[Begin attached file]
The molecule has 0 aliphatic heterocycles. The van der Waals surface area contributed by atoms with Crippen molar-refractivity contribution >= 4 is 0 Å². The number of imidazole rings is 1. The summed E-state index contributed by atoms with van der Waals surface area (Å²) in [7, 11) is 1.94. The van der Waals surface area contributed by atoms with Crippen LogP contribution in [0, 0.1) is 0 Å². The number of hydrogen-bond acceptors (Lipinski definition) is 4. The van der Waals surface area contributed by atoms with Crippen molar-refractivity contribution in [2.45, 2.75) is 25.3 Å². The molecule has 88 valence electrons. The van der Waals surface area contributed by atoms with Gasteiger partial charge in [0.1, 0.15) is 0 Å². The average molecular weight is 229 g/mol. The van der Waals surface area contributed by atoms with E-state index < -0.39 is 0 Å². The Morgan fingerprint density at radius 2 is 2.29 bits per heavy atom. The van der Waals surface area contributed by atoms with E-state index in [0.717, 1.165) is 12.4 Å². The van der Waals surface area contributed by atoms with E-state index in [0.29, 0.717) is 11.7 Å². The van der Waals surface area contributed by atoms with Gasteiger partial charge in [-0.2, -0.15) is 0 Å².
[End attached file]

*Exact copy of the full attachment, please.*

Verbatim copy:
The molecule has 0 aliphatic heterocycles. The van der Waals surface area contributed by atoms with Crippen molar-refractivity contribution >= 4 is 0 Å². The number of imidazole rings is 1. The summed E-state index contributed by atoms with van der Waals surface area (Å²) in [7, 11) is 1.94. The van der Waals surface area contributed by atoms with Crippen LogP contribution in [0, 0.1) is 0 Å². The number of hydrogen-bond acceptors (Lipinski definition) is 4. The van der Waals surface area contributed by atoms with Crippen molar-refractivity contribution in [2.45, 2.75) is 25.3 Å². The molecule has 88 valence electrons. The van der Waals surface area contributed by atoms with Gasteiger partial charge in [0.1, 0.15) is 0 Å². The average molecular weight is 229 g/mol. The van der Waals surface area contributed by atoms with E-state index < -0.39 is 0 Å². The Morgan fingerprint density at radius 2 is 2.29 bits per heavy atom. The van der Waals surface area contributed by atoms with E-state index in [0.717, 1.165) is 12.4 Å². The van der Waals surface area contributed by atoms with E-state index in [0.29, 0.717) is 11.7 Å². The van der Waals surface area contributed by atoms with Gasteiger partial charge in [-0.2, -0.15) is 0 Å².